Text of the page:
TheChas believed that Zlito did have another option—to make a stand against the illegal action and not get fired. TheChas advised Zlito to first document his conversation with the consulting firm to avoid future legal action if it arose. He then mapped out a plan to get client management to act appropriately to end the illegal copying, without causing problems for Zlito's employer or himself.
The plan, which TheChas described as “taking the high road,” would also boost Zlito’s career in the client’s eyes—the CIO would likely appreciate the plan and solution.
In addition to the bandwidth costs that the file-sharing networks are costing the client, wrote TheChas, a number of other factors should convince the CIO to shut down the activity. Here’s TheChas' action plan:
- Explain to the client CIO how real the virus threat can be. It’s likely that many files on the peer-to-peer networks are infected.
- Explain the security lapse the illegal action poses. To be part of the file-sharing network, you must allow access to at least one folder on your PC. Allowing the peer-to-peer networks to access a corporate network leaves a gaping security hole.
- Explain the Super Digital Millennium Copyright Acts. The movie industry is working on a state-by-state campaign to get SDMCA laws on the books. Part of these acts allows the movie industry to access any computer network it suspects of having illegitimate copies of files on them without a search warrant.
TheChas recommended that Zlito use this information to put together a proposal to the CIO (or his highest level contact) to reduce Internet costs and improve network security.
“The problem is solved, and you look good to the CIO,” stated TheChas.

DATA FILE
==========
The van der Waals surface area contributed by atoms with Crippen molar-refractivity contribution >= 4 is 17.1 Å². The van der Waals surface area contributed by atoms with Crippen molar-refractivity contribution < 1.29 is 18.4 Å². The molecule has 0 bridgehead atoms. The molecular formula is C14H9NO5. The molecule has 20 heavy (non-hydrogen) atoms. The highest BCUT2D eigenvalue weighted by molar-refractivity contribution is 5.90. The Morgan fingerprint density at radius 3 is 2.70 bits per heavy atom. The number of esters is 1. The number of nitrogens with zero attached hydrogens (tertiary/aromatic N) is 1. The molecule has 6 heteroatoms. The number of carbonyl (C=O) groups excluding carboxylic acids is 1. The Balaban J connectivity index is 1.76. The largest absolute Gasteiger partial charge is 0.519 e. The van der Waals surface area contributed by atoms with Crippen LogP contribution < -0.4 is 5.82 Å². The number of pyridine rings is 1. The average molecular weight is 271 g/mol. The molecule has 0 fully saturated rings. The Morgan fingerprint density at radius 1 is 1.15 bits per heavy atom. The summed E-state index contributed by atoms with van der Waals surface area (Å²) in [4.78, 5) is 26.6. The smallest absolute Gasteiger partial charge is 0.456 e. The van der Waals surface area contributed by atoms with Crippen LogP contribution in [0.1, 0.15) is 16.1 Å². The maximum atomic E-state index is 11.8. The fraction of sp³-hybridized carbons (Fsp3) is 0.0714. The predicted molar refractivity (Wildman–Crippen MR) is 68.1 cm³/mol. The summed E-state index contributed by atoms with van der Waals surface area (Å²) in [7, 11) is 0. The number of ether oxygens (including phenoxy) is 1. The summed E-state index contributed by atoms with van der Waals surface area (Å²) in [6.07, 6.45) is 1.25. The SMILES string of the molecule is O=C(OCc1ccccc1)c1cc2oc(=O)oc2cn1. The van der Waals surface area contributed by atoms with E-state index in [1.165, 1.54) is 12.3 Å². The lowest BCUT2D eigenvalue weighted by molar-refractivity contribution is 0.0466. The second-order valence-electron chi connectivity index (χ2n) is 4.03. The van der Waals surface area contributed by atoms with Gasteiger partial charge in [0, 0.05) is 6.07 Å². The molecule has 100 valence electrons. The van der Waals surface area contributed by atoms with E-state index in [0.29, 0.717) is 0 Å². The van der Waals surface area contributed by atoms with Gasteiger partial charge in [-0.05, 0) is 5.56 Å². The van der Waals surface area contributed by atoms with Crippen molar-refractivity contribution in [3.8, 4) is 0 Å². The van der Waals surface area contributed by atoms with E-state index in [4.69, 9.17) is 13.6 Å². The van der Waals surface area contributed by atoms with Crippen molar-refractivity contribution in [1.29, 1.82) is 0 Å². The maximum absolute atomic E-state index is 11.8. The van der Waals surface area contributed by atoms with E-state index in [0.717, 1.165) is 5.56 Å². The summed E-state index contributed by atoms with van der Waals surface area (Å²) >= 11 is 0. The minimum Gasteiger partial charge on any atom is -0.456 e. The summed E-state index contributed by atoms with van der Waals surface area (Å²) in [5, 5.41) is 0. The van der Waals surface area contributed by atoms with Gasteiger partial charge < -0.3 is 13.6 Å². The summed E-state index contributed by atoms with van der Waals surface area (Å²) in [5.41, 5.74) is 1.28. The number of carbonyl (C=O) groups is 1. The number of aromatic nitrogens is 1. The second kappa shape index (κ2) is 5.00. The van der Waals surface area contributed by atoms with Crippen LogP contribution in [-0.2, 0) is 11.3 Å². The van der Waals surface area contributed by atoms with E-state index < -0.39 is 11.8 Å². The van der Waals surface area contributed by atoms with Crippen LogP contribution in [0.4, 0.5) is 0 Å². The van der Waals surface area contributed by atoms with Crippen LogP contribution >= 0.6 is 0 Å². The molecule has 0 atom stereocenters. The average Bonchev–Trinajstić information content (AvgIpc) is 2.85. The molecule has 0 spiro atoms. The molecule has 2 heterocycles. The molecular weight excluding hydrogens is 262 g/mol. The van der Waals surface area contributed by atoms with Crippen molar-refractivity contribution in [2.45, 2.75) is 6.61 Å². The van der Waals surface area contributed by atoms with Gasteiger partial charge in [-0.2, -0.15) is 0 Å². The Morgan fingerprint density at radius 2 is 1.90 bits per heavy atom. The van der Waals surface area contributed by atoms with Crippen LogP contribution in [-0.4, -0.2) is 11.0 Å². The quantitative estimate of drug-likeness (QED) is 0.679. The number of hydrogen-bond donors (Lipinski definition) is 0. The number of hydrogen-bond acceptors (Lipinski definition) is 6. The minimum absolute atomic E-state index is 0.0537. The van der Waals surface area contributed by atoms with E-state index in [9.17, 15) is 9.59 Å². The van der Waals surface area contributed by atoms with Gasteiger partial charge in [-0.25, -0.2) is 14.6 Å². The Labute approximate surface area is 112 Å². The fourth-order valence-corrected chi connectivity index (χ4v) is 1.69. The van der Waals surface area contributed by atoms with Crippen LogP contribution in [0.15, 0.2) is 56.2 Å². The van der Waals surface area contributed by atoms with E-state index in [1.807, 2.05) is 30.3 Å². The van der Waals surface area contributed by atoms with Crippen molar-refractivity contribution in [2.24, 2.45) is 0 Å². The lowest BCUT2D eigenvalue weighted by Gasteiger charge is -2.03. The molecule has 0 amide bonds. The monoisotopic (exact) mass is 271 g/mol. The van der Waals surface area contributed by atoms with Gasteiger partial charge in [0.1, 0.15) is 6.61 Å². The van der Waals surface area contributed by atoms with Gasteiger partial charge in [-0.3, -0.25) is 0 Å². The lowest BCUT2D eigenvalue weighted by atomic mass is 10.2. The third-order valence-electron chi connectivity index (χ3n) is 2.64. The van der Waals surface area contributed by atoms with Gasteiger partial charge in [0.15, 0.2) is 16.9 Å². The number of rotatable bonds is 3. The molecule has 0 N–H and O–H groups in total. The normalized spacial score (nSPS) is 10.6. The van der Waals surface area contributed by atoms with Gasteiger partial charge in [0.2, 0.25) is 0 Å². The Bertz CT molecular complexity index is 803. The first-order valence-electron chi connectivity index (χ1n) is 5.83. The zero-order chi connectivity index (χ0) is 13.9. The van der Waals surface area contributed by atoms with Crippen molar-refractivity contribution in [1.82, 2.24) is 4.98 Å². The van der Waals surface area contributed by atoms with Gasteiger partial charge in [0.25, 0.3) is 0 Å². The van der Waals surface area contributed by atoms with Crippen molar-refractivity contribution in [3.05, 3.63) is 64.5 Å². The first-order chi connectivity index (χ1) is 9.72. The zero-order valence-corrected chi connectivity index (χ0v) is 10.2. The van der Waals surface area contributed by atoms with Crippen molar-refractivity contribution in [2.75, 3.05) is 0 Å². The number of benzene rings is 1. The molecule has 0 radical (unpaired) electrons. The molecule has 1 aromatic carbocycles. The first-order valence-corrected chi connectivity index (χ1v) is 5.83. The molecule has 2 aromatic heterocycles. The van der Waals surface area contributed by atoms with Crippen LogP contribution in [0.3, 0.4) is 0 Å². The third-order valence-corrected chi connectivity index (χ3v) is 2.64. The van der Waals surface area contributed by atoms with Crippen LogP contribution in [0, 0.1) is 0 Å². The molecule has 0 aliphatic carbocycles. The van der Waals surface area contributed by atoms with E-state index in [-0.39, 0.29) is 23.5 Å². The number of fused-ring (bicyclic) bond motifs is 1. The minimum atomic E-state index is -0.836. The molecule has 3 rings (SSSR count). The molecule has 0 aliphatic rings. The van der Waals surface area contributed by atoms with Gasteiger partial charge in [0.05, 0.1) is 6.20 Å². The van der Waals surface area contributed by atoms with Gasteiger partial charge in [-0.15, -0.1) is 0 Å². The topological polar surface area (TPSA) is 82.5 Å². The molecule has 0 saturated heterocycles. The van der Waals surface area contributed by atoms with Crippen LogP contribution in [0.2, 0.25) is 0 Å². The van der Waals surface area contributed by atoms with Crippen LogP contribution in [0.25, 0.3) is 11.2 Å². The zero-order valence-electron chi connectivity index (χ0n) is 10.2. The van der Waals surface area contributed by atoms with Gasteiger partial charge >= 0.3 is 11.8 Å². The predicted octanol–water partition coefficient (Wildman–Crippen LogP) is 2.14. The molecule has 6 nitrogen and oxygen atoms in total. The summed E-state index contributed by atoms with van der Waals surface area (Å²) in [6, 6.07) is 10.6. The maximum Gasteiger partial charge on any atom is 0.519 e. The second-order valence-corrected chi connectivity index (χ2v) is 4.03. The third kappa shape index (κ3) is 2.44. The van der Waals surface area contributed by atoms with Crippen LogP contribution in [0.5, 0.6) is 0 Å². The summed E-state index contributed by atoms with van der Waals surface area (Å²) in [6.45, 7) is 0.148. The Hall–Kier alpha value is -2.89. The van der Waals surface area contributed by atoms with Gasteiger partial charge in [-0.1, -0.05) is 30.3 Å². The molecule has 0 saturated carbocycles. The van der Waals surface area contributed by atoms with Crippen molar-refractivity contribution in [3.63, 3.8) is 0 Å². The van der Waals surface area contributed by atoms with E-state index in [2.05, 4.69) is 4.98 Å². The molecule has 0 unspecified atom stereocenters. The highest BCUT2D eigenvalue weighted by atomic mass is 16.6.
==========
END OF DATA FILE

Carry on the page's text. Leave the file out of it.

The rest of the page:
Zlito responded that, while it's a good plan, it likely wouldn’t work with the current situation.
“I had thought about [doing] something like that but I was invited to a company get together, and guess what—another new movie is to be shown after the meeting with the CIO and his staff there. This happens once a month or so. I am giving two weeks today and will find a less stressful job in fast food or something,” he related.
In sympathizing with the dilemma, TheChas advised Zlito to make sure the stressful situation didn't create health issues.
“I don't think there is a more stressful situation than working for a company whose moral values are far below your own. When I was laid off from a firm that had rotten moral values, my health improved significantly,” he wrote, noting that Zlito still had the option to turn the company in to industry regulators.
“I would consider waiting a reasonable length of time, and then sending an anonymous letter to the RIAA and/or Motion Picture Association. You could even have a friend mail it from a different state.”
TechRepublic member Maxwell Edison concurred and had a stronger opinion of what Zlito should ultimately do when he exits the client site.
“I’d blow the whistle on the jerks, and if it cost me any money I’d sue the company for big bucks. If you are personally injured (loss of income) just because you report a crime, then they’re opening up a huge can of worms for themselves,” he advised.